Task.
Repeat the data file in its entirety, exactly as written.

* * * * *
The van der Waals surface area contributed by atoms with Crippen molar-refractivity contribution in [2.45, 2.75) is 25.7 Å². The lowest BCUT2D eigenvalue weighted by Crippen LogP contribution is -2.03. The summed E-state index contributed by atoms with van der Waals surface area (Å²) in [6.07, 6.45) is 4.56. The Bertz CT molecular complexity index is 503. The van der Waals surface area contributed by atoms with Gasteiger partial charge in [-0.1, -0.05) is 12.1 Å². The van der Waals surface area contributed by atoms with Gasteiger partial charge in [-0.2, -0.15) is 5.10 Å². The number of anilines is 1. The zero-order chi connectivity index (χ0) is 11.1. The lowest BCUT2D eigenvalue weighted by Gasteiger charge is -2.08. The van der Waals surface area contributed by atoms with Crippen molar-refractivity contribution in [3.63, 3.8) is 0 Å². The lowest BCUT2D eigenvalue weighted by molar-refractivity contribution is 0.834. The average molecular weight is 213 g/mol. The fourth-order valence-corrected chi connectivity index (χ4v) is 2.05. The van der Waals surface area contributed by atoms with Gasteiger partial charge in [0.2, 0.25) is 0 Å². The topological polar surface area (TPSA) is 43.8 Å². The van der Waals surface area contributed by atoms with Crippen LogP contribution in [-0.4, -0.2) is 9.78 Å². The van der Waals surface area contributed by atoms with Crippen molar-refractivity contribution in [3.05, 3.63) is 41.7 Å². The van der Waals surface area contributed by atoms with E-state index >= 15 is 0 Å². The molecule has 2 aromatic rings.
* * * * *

The van der Waals surface area contributed by atoms with Crippen molar-refractivity contribution in [2.45, 2.75) is 25.7 Å². The lowest BCUT2D eigenvalue weighted by Crippen LogP contribution is -2.03. The summed E-state index contributed by atoms with van der Waals surface area (Å²) in [6.07, 6.45) is 4.56. The Bertz CT molecular complexity index is 503. The van der Waals surface area contributed by atoms with Gasteiger partial charge in [-0.1, -0.05) is 12.1 Å². The van der Waals surface area contributed by atoms with Gasteiger partial charge in [-0.2, -0.15) is 5.10 Å². The number of anilines is 1. The zero-order chi connectivity index (χ0) is 11.1. The lowest BCUT2D eigenvalue weighted by Gasteiger charge is -2.08. The van der Waals surface area contributed by atoms with Crippen molar-refractivity contribution in [3.63, 3.8) is 0 Å². The lowest BCUT2D eigenvalue weighted by molar-refractivity contribution is 0.834. The average molecular weight is 213 g/mol. The fourth-order valence-corrected chi connectivity index (χ4v) is 2.05. The van der Waals surface area contributed by atoms with Gasteiger partial charge in [0.2, 0.25) is 0 Å². The topological polar surface area (TPSA) is 43.8 Å². The van der Waals surface area contributed by atoms with Crippen LogP contribution in [-0.4, -0.2) is 9.78 Å². The van der Waals surface area contributed by atoms with Crippen molar-refractivity contribution in [3.05, 3.63) is 41.7 Å². The van der Waals surface area contributed by atoms with E-state index >= 15 is 0 Å². The molecule has 2 aromatic rings.